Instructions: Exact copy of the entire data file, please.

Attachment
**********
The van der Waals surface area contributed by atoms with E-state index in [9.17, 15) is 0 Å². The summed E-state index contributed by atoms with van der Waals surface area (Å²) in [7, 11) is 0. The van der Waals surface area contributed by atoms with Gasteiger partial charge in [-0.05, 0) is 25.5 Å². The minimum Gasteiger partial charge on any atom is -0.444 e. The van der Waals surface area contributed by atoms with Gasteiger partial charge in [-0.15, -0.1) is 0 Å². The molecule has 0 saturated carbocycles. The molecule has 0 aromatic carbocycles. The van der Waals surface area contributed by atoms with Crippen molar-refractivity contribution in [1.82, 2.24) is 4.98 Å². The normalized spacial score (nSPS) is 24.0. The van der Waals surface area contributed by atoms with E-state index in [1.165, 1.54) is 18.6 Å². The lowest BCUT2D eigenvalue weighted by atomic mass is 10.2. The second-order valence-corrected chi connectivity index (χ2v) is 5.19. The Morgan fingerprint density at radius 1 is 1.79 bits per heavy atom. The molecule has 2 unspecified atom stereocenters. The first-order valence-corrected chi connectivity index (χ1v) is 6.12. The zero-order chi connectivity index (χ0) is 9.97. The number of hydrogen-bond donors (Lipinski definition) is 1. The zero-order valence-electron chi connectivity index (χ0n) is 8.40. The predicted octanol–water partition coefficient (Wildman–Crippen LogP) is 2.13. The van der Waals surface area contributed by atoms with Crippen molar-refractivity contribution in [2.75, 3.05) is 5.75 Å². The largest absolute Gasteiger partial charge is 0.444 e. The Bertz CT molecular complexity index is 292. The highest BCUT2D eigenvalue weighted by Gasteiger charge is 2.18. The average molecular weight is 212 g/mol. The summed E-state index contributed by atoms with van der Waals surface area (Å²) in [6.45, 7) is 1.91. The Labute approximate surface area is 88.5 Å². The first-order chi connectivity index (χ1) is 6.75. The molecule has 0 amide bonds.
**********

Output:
The van der Waals surface area contributed by atoms with E-state index in [9.17, 15) is 0 Å². The summed E-state index contributed by atoms with van der Waals surface area (Å²) in [7, 11) is 0. The van der Waals surface area contributed by atoms with Gasteiger partial charge in [-0.05, 0) is 25.5 Å². The minimum Gasteiger partial charge on any atom is -0.444 e. The van der Waals surface area contributed by atoms with Gasteiger partial charge in [-0.15, -0.1) is 0 Å². The molecule has 0 saturated carbocycles. The molecule has 0 aromatic carbocycles. The van der Waals surface area contributed by atoms with Crippen molar-refractivity contribution in [1.82, 2.24) is 4.98 Å². The normalized spacial score (nSPS) is 24.0. The van der Waals surface area contributed by atoms with E-state index in [1.165, 1.54) is 18.6 Å². The lowest BCUT2D eigenvalue weighted by atomic mass is 10.2. The second-order valence-corrected chi connectivity index (χ2v) is 5.19. The Morgan fingerprint density at radius 1 is 1.79 bits per heavy atom. The molecule has 2 unspecified atom stereocenters. The first-order valence-corrected chi connectivity index (χ1v) is 6.12. The zero-order chi connectivity index (χ0) is 9.97. The number of hydrogen-bond donors (Lipinski definition) is 1. The zero-order valence-electron chi connectivity index (χ0n) is 8.40. The predicted octanol–water partition coefficient (Wildman–Crippen LogP) is 2.13. The van der Waals surface area contributed by atoms with Crippen molar-refractivity contribution in [2.75, 3.05) is 5.75 Å². The largest absolute Gasteiger partial charge is 0.444 e. The Bertz CT molecular complexity index is 292. The highest BCUT2D eigenvalue weighted by Gasteiger charge is 2.18. The average molecular weight is 212 g/mol. The summed E-state index contributed by atoms with van der Waals surface area (Å²) in [6.45, 7) is 1.91. The Labute approximate surface area is 88.5 Å². The first-order chi connectivity index (χ1) is 6.75. The molecule has 0 amide bonds.